Thursday, October 23, 2008

A 7,000-Mile Journey

I have written before about the impressive migratory flights of bar-tailed godwits, which fly nonstop across the Pacific on their way south from Alaska to New Zealand. The results of that telemetry study have now been formally published. An interesting point is why they choose a nonstop overwater flight instead of following the coast of Asia.

As astounding as the feat is the fact that it represents a highly evolved solution to a problem, not a fluke or one-time occurrence.

The nonstop, over-water route is free of predators and substantially shorter than a hopscotching route down the eastern coast of Asia, which is the alternative. Landing and eating -- literally, refueling -- would expose the birds to disease and parasites when they are probably somewhat immune-suppressed. Refueling also would add weeks to the trip and itself take energy.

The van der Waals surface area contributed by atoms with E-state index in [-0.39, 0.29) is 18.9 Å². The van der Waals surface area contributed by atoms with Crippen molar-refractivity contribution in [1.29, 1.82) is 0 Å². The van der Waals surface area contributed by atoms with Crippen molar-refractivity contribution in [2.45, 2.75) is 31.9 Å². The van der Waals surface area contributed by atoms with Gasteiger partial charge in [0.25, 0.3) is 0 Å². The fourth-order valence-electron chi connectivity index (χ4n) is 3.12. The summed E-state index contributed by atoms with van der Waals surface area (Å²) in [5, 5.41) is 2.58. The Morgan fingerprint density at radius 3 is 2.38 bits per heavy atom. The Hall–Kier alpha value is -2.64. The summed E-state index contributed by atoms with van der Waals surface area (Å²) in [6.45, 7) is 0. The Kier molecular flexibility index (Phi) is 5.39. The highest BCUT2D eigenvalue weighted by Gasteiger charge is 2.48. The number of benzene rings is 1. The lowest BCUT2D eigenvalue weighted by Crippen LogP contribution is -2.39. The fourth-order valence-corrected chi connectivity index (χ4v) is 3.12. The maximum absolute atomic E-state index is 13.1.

All in all, flying nonstop across most of the north-south span of the Pacific Ocean is the safest thing to do.

The death rate during the migration is unknown but presumably low, as the population of bar-tailed godwits, estimated at 100,000, has been stable and long-lasting.

"This system would not have perpetuated itself if mortality were a big problem," said Gill, whose study is being published today in Proceedings B, a journal of The Royal Society, in England.
A full report on the project will appear in Proceedings of the Royal Society B. More on the project, including maps and photos, is available from the USGS shorebird research page.